Color-changing artificial muscles make the wearer disappear
Artificial muscles can make the wearer disappear, according to new research. Scientists have mimicked the processes used by zebrafish to create these visual effects.
AP Photo/Ed Wray
Scientists have created a soft, stretchy artificial muscle that can blend with its environment at the flick of a switch, mimicking the camouflage abilities of squid and zebrafish.
In a new study, detailed in the current issue of the journal Bioinspiration and Biomimetics, the team showed how the achievement might be used to weave "smart clothing" that can make their wearers seem to disappear, a la the Predator aliens.
"We have taken inspiration from nature's designs and exploited the same methods to turn our artificial muscles into striking visual effects," said leader Jonathan Rossiter of the University of Bristol in the UK.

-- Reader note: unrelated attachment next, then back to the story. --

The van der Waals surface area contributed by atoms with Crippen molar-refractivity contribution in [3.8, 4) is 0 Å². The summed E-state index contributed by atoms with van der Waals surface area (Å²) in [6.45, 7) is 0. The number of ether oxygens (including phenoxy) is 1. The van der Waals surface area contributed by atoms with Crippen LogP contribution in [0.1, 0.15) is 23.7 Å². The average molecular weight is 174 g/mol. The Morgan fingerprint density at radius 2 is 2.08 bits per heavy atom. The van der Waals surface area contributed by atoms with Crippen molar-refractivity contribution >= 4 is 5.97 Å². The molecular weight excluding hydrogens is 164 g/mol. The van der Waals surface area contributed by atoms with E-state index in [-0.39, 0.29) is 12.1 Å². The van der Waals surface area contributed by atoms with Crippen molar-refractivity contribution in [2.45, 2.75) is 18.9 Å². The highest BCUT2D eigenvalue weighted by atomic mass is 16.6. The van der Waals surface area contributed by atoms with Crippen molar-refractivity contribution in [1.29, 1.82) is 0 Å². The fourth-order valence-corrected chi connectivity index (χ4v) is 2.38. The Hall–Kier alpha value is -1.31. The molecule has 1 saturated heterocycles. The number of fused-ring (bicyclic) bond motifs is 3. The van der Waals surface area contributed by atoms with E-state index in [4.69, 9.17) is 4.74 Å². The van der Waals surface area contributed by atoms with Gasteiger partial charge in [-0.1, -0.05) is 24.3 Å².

The artificial muscles are based on color-changing cells known as chromatophores, which are found in amphibians, fish, reptiles, and cephalopods such as squids.
A typical color-changing cell in a squid has a central sac containing granules of pigment. The sac is surrounded by a series of muscles and when the cell is ready to change color, the brain sends a signal to the muscles and they contract. The contracting muscles make the central sacs expand, generating the optical effect which makes the squid look like it is changing color. [Researchers Look to Octopuses for Ultimate Camouflage]
The researchers mimicked the fast expansion of these muscles using dielectric elastomers (DEs), a so-called smart material that expands when zapped with an electric current.